The Club

He beat me with the hem of a kimono
worn by a Japanese woman
this prized
wooden statue
carved to perfection
in Japan or maybe Hong Kong.

She was usually on display
in our living room atop his bookshelf
among his other overseas treasures
I was never to touch.
She posed there most of the day
her head tilted
her chin resting lightly
on the white pointed fingertips
of her right hand
her black hair
piled high on her head
her long slim neck bared
to her shoulders.
And invisible hand
under the full sleeve
clasped her kimono
close to her body
its hem flared
gracefully around her feet.

That hem
made fluted red marks
on these freckled arms
my shoulders
my back.

That head
inside his fist
made camel
on his knuckles
I prayed for her
that her pencil thin neck
would not snap
or his rage would be unendurable.
She held fast for me
didn’t even chip or crack.

One day, we were talking
as we often did the morning after.
Well, my sloe-eyed beauty, I said
have you served him enough?
I dared to pick her up with one hand
I held her gently by the flowing robe
around her slender legs.
She felt lighter than I had imagined.
I stroked her cold thighs
with the tips of my fingers
and felt a slight tremor.

I carried her into the kitchen and wrapped her
in two sheets of paper towels
We’re leaving
I whispered
you and I

I placed her
between my clothes in my packed suitcase.
That is how we left him

Biography taken from the University of Minnesota – Voices from the Gaps

Mitsuye Yamada is a poet, educator, and founder of Multicultural Women Writers of Orange County. She was born on July 5, 1923 in Fukuoka, Japan. Her father, Jack Yasutake, was the founder and president of the Senryu (Japanese poet) Society in Seattle and an interpreter for the U.S. Immigration Service. He was arrested due to potential spying on the U.S. right after the Pearl Harbor attack. At the time, Japanese society did not offer the opportunity to women to decide how to live their lives; they were unable to obtain higher education or choose a husband on their own. Yamada's own ordeal during World War II and observations of her mother's way of life bring anti-racist and feminist attitudes to her works.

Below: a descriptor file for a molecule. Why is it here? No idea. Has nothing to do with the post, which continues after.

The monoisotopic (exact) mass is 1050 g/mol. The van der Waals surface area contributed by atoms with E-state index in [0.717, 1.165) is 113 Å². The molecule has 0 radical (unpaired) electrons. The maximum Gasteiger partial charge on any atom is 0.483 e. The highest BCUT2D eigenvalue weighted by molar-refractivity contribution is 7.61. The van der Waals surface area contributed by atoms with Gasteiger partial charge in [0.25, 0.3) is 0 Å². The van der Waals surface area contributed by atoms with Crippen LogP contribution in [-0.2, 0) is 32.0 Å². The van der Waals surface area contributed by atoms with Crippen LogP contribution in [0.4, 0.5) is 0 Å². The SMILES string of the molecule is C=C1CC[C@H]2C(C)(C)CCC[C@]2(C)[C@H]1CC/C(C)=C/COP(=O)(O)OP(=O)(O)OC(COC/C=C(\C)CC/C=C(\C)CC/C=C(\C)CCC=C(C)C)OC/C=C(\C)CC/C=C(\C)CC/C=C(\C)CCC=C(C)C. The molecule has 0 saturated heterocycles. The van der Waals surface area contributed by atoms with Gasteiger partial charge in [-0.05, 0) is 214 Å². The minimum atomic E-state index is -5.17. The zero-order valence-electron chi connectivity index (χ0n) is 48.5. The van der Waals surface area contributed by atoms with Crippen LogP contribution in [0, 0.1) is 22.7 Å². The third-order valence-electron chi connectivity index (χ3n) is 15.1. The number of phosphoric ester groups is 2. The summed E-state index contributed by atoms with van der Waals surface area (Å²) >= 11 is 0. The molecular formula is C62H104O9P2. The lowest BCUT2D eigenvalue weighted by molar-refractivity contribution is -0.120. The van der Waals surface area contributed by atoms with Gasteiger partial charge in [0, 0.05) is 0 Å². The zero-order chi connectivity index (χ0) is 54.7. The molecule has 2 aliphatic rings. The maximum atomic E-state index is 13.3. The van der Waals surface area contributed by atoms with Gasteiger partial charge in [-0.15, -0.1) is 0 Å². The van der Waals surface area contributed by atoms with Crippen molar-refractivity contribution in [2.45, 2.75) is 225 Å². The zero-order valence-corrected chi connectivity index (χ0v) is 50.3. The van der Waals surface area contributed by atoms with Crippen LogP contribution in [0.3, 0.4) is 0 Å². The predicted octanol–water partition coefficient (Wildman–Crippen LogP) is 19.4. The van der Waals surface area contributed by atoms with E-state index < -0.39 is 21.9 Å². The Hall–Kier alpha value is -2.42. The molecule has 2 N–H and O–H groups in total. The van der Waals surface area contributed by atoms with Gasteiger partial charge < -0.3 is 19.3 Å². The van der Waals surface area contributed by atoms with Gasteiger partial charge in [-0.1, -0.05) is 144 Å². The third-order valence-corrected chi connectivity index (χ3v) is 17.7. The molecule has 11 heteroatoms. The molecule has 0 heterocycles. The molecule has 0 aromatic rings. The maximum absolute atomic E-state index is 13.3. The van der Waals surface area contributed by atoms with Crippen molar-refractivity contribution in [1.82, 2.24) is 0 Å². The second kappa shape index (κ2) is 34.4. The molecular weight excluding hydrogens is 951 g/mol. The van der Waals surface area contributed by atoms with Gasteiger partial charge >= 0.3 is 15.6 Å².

Yamada spent most of her childhood and youth in Seattle, Washington, until she and her family were incarcerated at the relocation camp in Idaho in 1942. She was allowed to leave the camp with her brother because they renounced loyalty to the Emperor of Japan; she went to the University of Cincinnati in 1944. Her remaining family members joined them later. She received a Bachelor of Arts degree from New York University in 1947 and a Master of Arts degree from the University of Chicago in 1953. Yamada taught ethnic and children's literature and creative writing at several universities and colleges and is currently a professor of English at Cypress College in Seattle, Washington. In 1950, she married Yoshikazu Yamada, a research chemist, and later settled in Irvine, California. The couple has two children, Jeni and Kai.